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USS Owl (AMCU-35)
Career US flag 48 stars.svg
Name: USS Owl
Builder: Consolidated Steel Corporation, Orange, Texas
Laid down: 23 March 1944
Launched: 18 April 1944
Commissioned: 16 May 1944, as USS LCI(L)-982
Decommissioned: 24 June 1946
Recommissioned: 19 December 1953, as USS Owl (AMCU-35)
Decommissioned: 1 November 1957
Reclassified: LSIL-982, 1949
AMCU-35, 1953
MHC-35, 7 February 1955
Struck: 17 October 1957
Honors and
awards:
2 battle stars (World War II)
Fate: Sold for scrap, 8 July 1960
General characteristics
Class & type: LCI(L)-351-class large landing craft
Displacement: 209 long tons (212 t)
Length: 159 ft (48 m)
Beam: 23 ft 8 in (7.21 m)
Draft: 5 ft 8 in (1.73 m)
Propulsion: 8 × GM diesel engines (4 per shaft), 1,600 bhp (1,193 kW)
2 × variable pitch propellers
Speed: 14.4 knots (26.7 km/h; 16.6 mph)
Complement: 40
Armament: 5 × single 20 mm AA guns

USS Owl (AMCU-35) was a LCI(L)-351-class large landing craft of the United States Navy, later converted to an AMCU-7-class coastal minesweeper.

The ship was laid down on 23 March 1944 by Consolidated Steel Corporation, Orange, Texas, launched on 18 April 1944, and was commissioned as USS LCI(L)–982 on 16 May 1944, Lt.(j.g.) L. R. Dawson in command.

World War II Pacific operationsEdit

After conducting landing exercises and other aspects of her shakedown, LCI(L)–982 departed Galveston, Texas, on 10 June 1944, en route to the southwest Pacific war zone. Transiting the Panama Canal on 19 June she sailed the southern route to the Admiralty Islands arriving at Manus early in August. For six weeks she supported operations at $3 and Maffin Bay, New Guinea prior to steaming on 16 October for the Leyte, Philippines invasion scene.

Philippine invasion supportEdit

From this base she embarked elements of the 503rd Parachute Infantry Regiment, 24th Infantry Division who first stepped ashore at Mindoro on 15 December. Early in January 1945 her LCI(L) Group 45 loaded Rangers of the 6th Battalion who landed on 10 January via U.S. Army DUKWs on Blue Beach, Lingayen Gulf, Luzon, where high surf proved more of an obstacle than the Japanese. Employed on inter-Philippine island logistic missions until the end of the war, LCI(L) Group 45 then came under control of Commander, Yangtze Patrol. Sailing via Okinawa, she arrived Shanghai early in October but on the 10th was redirected to Ningpoo. Here troops of the 70th Chinese Army boarded and two days later debarked to complete the occupation of Formosa.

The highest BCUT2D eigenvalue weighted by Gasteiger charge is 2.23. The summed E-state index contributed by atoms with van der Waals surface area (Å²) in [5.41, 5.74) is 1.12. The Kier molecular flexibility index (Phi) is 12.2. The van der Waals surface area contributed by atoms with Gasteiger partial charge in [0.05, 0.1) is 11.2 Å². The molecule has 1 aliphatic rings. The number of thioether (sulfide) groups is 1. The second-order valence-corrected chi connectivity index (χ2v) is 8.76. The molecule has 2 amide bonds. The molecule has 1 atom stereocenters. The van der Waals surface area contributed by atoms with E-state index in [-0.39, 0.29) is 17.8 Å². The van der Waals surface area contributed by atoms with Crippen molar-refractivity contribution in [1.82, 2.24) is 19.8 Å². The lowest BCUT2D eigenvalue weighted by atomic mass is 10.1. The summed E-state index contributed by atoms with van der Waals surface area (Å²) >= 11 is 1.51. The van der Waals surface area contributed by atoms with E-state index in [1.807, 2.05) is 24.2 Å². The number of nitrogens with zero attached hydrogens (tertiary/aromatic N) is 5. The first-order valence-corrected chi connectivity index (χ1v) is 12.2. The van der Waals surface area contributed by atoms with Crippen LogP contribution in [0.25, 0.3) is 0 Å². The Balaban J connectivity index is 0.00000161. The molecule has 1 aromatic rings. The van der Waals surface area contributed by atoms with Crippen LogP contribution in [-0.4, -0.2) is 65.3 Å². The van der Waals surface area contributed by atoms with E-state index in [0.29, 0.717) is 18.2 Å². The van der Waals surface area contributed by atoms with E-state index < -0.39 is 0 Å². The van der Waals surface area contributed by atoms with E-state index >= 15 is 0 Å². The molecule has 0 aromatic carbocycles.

Return to the USEdit

Not involved in further troop movements, she departed the China coast on 1 December. Again transiting the Panama Canal LCI(L)-982 reported at Green Cove Springs, Florida, on 20 May 1946 and decommissioned on 24 June joining the 16th Reserve Fleet.

Reclassified as AMCUEdit

Reclassified first in 1949 as LSIL-982, the Korean War brought conversion at Charleston, South Carolina, to an AMCU and recommissioning as USS Owl (AMCU–35) on 19 December 1953. Owl departed on January 1954 for the 15th Naval District arriving at Balboa, Panama Canal Zone on 5 February. Beside serving as a mine-hunting harbor defense ship she conducted a two-week Reserve Training cruise to Cartagena, Colombia in December 1954. Reclassified MHC-35 on 7 February 1955, her basic duties remained the same until 2 August 1957 when she departed the Naval Station Rodman, Canal Zone, for Boston and retirement.

DecommissioningEdit

USS Owl (MHC–35) decommissioned for the last time on 1 November 1957 and was struck from the Navy List on 17 October 1957.

AwardsEdit

As LCI(L)-982 she received 2 battle stars for World War II service.

ReferencesEdit

This article incorporates text from the public domain Dictionary of American Naval Fighting Ships. The entry can be found here.

External linksEdit


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